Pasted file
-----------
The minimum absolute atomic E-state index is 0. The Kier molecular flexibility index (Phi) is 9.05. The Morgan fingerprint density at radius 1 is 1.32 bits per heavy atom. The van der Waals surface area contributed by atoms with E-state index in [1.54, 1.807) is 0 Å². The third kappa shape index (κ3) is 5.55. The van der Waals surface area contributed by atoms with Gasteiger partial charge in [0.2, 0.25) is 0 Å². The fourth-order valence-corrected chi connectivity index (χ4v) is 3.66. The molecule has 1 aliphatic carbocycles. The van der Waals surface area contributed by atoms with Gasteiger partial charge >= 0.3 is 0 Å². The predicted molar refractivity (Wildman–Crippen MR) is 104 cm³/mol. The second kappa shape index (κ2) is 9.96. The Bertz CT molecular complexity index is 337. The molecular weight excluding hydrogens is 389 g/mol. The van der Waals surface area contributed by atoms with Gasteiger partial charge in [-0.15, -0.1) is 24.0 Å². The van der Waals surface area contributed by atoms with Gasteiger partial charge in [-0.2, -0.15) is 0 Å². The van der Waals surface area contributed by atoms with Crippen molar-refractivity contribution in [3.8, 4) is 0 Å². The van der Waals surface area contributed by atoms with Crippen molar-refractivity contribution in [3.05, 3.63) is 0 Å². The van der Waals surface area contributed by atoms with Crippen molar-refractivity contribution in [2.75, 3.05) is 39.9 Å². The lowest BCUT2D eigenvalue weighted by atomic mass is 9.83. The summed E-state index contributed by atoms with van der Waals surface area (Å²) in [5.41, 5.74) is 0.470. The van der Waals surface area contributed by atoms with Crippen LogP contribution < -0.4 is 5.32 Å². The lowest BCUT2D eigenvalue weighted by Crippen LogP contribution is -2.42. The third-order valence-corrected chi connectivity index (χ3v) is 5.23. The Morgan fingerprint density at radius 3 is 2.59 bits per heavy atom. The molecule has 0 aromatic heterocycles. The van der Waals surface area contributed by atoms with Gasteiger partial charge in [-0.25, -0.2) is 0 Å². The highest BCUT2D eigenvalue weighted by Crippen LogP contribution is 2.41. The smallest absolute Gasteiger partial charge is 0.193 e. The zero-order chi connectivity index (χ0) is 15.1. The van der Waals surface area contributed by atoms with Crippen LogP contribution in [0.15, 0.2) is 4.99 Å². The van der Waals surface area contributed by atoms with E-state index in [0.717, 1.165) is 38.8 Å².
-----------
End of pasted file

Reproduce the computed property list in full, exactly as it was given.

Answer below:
The minimum absolute atomic E-state index is 0. The Kier molecular flexibility index (Phi) is 9.05. The Morgan fingerprint density at radius 1 is 1.32 bits per heavy atom. The van der Waals surface area contributed by atoms with E-state index in [1.54, 1.807) is 0 Å². The third kappa shape index (κ3) is 5.55. The van der Waals surface area contributed by atoms with Gasteiger partial charge in [0.2, 0.25) is 0 Å². The fourth-order valence-corrected chi connectivity index (χ4v) is 3.66. The molecule has 1 aliphatic carbocycles. The van der Waals surface area contributed by atoms with Gasteiger partial charge >= 0.3 is 0 Å². The predicted molar refractivity (Wildman–Crippen MR) is 104 cm³/mol. The second kappa shape index (κ2) is 9.96. The Bertz CT molecular complexity index is 337. The molecular weight excluding hydrogens is 389 g/mol. The van der Waals surface area contributed by atoms with Gasteiger partial charge in [-0.15, -0.1) is 24.0 Å². The van der Waals surface area contributed by atoms with Gasteiger partial charge in [-0.2, -0.15) is 0 Å². The van der Waals surface area contributed by atoms with Crippen molar-refractivity contribution in [3.8, 4) is 0 Å². The van der Waals surface area contributed by atoms with Crippen molar-refractivity contribution in [3.05, 3.63) is 0 Å². The van der Waals surface area contributed by atoms with Crippen molar-refractivity contribution in [2.75, 3.05) is 39.9 Å². The lowest BCUT2D eigenvalue weighted by atomic mass is 9.83. The summed E-state index contributed by atoms with van der Waals surface area (Å²) in [5.41, 5.74) is 0.470. The van der Waals surface area contributed by atoms with Crippen LogP contribution < -0.4 is 5.32 Å². The lowest BCUT2D eigenvalue weighted by Crippen LogP contribution is -2.42. The third-order valence-corrected chi connectivity index (χ3v) is 5.23. The Morgan fingerprint density at radius 3 is 2.59 bits per heavy atom. The molecule has 0 aromatic heterocycles. The van der Waals surface area contributed by atoms with Gasteiger partial charge in [-0.25, -0.2) is 0 Å². The highest BCUT2D eigenvalue weighted by Crippen LogP contribution is 2.41. The smallest absolute Gasteiger partial charge is 0.193 e. The zero-order chi connectivity index (χ0) is 15.1. The van der Waals surface area contributed by atoms with Crippen LogP contribution in [0.15, 0.2) is 4.99 Å². The van der Waals surface area contributed by atoms with E-state index in [0.717, 1.165) is 38.8 Å².